How interest rates affect us

How interest rates affect us

If you are a follower of the economic press, one of items of news that has had more impact these days is the decision by the monetary authorities of both the United States and Europe to reduce the interest rate of money or announce future reductions in their respective areas of action.

The question is, do these movements of high economic spheres really affect ordinary citizens? Do they have an influence on our day-to-day economy? The answer, although we don’t believe it, is yes, especially if we are small entrepreneurs.

How changes in interest rates affect us

When a Central Bank lowers the interest rate of money, what it is doing is lowering the price of money. Because, indeed, money has a price, the interest that central banks charge to commercial banks for lending them money. And yes, commercial banks are the ones who lend money to us. We start to see the relationship, right?

A reduction in interest rates of money what it does is to encourage banks to lend money more easily, less interest or in greater quantity. Obviously, Bank A can try to take advantage and continue to maintain high interests to get more profit. However, we as consumers, very skillfully, would go to Bank B to request a loan, which has lowered their interests, so that Bank A will have no choice but to lower their loans as well. It is the magic of competition.

Thus, we see what is the main impact for the average citizen (including the small business owner) of these maneuvers of the big economic spheres. If I am an entrepreneur, a drop in interest rates means that I will be able to undertake investment and expansion projects because I will have easier access to external financing and also my clients will have access to consumer loans, so my chances to sell increase.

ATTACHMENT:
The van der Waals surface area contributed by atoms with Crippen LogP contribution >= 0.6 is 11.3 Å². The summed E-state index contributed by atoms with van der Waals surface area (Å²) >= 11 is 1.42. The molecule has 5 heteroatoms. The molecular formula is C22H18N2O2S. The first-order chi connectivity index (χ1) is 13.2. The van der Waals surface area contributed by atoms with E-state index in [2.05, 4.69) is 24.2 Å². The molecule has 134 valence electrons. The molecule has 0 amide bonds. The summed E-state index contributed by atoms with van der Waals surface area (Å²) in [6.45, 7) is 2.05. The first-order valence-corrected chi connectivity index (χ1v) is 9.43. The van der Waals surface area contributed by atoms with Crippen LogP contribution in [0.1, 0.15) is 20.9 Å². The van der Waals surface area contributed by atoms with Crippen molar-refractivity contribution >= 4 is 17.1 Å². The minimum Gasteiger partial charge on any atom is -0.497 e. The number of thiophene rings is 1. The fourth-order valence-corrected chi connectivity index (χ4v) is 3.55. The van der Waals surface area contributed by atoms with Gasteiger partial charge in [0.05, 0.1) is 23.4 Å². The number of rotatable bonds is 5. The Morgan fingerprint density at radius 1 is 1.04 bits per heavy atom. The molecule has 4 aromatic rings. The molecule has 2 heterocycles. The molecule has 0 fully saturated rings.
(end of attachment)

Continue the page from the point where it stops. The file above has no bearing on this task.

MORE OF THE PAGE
So, if the effect of lowering interest rates is so good for the economy, why aren’t central banks always keeping them low? There are two reasons against this.

On the one hand, the economy, the markets, or whatever we want to call them, are a bit like people, they get bored of the same. And if we carry out the same economic measures for a long time, they end up having no effect.

But the most important thing is that, if the interest rates of money are kept very low for a long time, you run the risk of encountering one of the economic effects that you are most afraid of today, which is inflation. Indeed, if we have a cheap money environment, it tends to consume a lot and that makes prices rise. And central banks panic that prices rise too much. The point is that it is not good that they don’t climb too much, the economy is like everything, nothing is good in excess. There is really no clear idea of ​​how much inflation is “good” (it is clearer how much is “bad”) or at least you do not have the same idea throughout history, but today in Europe, for example, inflation is expected to move around 2% per year.

In short, monetary authorities try to find a balance between a price of money that helps the economy, but not “hot” too much. Interest rates tend to be lowered when there is an economic recession or it is guessed that there will be one, and it tends to be raised when it is detected that the economy is in danger of entering an escalation in price increases.

Obviously this is a very simple explanation for a very complicated subject with countless economic literature behind. But at least we hope it helps to understand certain news that we encounter on a daily basis.

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